He was alleged to have “recruited employees of the aviation and space part of the Russian military industry to gather secret technical documentation on leading promising designs and pass them to him for financial remuneration”.  He supposedly understand that the documentation contained Russian state secrets and “intended later” to pass these to unnamed “representatives of a foreign country”, also for financial gain.

During the initial eight months of enforced isolation, Vyhivsky had contact only with  Russian human rights activist Zoya Svetova, who had been approached for help by his parents.  She reported that Vyhivsky was clearly frightened and refused to say anything to her, even what article of the criminal code he was charged under.  Petro Vyhivsky has since explained that his son only opened out to Svetova after she passed on particular words from his father aimed at proving that she really was in contact with the family. 

Valentin was only allowed a visit from the Ukrainian consul after eight months, and then in the company of two guards who immediately stopped them if they tried to talk about anything but ‘neutral subjects’.  The same thing happened when his mother was allowed a visit after nine months.  He managed to tell her only that “they know how to persuade you”.

That secrecy was later also applied to the lawyer Vyhivsky finally got for the appeal against the original conviction, which was rejected on March 31, 2016.  Ilya Novikov was even forced to sign an undertaking not to divulge any information about the appeal, which is likely to have provided details about the torture used to ‘persuade’ Vyhivsky to confess. 

Vyhivsky is now held prisoner in the Kirov oblast in Russia, 70 years after his grandfather, a World War II veteran, was sentenced to 25 years under the notorious Article 54 (‘counter-revolutionary activities’ , ‘treason’) and imprisoned in the same oblast.  Stepan Vyhivsky served four years of a 25-year-sentence, and was then released together with vast numbers of political prisoners following the death of Soviet dictator in 1953.  Vyhivsky has now been imprisoned for much longer than his grandfather.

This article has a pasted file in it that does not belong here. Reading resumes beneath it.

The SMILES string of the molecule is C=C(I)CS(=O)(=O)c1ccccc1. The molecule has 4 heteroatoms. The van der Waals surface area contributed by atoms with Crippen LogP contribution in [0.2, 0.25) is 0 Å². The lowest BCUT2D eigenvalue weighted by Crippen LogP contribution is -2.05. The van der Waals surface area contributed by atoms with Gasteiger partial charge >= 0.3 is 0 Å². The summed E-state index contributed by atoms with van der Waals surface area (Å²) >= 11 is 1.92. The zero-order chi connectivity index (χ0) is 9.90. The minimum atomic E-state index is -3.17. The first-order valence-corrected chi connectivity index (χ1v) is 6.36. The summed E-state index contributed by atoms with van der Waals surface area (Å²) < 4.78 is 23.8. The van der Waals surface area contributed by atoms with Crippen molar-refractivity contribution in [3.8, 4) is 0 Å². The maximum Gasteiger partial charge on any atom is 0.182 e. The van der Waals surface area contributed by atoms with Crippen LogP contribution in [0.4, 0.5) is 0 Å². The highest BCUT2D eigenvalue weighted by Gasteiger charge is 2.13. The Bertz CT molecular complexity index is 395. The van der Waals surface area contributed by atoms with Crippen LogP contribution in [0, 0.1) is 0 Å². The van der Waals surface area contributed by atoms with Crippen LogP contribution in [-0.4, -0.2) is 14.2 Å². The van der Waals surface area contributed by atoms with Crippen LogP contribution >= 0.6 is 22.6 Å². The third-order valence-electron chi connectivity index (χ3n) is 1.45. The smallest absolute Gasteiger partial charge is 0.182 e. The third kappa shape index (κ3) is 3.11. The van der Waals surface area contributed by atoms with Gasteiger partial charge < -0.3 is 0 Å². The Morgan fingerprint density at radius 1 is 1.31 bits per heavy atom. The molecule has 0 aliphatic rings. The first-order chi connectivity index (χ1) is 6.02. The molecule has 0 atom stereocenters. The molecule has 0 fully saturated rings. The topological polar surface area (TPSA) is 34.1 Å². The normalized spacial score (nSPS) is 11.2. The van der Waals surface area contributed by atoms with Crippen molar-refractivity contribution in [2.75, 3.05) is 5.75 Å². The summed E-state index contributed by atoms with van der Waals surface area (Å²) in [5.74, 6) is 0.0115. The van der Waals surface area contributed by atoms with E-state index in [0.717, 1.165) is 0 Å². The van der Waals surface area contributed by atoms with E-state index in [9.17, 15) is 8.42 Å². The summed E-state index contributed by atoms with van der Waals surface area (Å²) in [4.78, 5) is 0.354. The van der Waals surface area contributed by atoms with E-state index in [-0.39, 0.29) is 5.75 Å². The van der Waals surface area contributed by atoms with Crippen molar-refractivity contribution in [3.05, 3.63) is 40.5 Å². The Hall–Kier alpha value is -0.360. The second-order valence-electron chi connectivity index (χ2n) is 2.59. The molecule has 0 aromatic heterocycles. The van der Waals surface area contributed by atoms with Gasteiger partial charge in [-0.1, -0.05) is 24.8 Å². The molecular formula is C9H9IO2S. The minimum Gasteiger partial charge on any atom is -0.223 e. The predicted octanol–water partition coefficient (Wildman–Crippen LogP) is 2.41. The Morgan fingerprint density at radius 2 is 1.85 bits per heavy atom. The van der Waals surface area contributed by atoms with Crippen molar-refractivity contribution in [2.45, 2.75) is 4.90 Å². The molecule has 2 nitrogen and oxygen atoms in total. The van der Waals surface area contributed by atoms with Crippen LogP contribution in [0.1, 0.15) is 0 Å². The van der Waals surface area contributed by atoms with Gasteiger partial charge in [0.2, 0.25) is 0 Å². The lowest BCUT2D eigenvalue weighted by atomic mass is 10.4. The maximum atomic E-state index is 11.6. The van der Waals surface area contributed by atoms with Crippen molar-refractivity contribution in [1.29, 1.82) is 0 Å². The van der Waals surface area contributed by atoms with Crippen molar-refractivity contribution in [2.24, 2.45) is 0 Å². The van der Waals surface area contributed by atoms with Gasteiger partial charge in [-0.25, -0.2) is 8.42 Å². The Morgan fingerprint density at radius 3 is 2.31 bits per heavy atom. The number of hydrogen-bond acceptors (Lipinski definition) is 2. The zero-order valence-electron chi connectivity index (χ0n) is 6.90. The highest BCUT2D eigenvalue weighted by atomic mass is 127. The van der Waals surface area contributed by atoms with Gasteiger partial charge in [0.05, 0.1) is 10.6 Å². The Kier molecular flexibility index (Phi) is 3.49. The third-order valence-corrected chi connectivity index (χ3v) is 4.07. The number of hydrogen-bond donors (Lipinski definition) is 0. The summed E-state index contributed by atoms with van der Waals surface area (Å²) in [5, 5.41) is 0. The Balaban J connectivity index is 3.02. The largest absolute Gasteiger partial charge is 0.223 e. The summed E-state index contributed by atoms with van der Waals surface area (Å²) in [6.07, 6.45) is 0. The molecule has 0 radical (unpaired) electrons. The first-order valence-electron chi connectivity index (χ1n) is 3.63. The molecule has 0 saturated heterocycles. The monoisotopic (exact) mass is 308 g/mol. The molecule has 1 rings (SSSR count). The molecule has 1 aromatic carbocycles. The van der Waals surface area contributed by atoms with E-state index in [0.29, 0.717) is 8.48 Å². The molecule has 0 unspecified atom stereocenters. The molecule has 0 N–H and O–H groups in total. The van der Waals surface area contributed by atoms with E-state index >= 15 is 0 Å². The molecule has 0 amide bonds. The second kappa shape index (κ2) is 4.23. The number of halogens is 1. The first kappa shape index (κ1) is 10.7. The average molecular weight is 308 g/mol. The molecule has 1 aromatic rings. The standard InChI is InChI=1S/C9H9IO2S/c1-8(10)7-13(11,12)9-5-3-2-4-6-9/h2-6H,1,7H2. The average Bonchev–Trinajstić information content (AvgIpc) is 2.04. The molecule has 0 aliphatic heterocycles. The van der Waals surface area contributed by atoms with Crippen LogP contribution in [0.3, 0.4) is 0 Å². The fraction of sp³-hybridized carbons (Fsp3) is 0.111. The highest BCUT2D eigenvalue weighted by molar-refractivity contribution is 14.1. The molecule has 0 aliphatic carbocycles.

It was only after his mother’s visit in early 2018, when Vyhivsky was already serving the sentence, that she learned more about what he had originally called the “methods of persuasion” used – i.e. two mock executions in a forest; beatings and other torture methods used to extract his ‘confession’.   It is possible that this honesty was the reason that punishment after punishment began being imposed on trumped up charges, with this making it possible to hold him in solitary confinement and restrict such visits.  He is also prevented from having any real contact with other prisoners. 

Seven years of solitary confinement has had a devastating impact on Valentin, and he is, understandably very close to despair. Please help to publicize his case, since only pressure on Russia can help secure his release and that of other political prisoners!

PLEASE write to Valentyn Vyhivsky!  

Even just a few words will tell him and Russia that he is not forgotten.  Letters need to be in Russian, and any political subjects or reference to his case should be avoided. If possible, include an envelope and some thin paper as he may well try to reply.

If Russian is a problem, the following would be fine, maybe with a photo or card

Добрый день,

Желаю Вам здоровья, мужества и терпения, надеюсь на скорое освобождение.

Мы о Вас помним.  

[Hello, I wish you good health, courage and patience and hope that you will soon be released.  You are not forgotten.  


Russia 613040, Utrobino, Kirov oblast, Prison colony No. 11,

Vygovsky, Valentyn Petrovych, born. 1983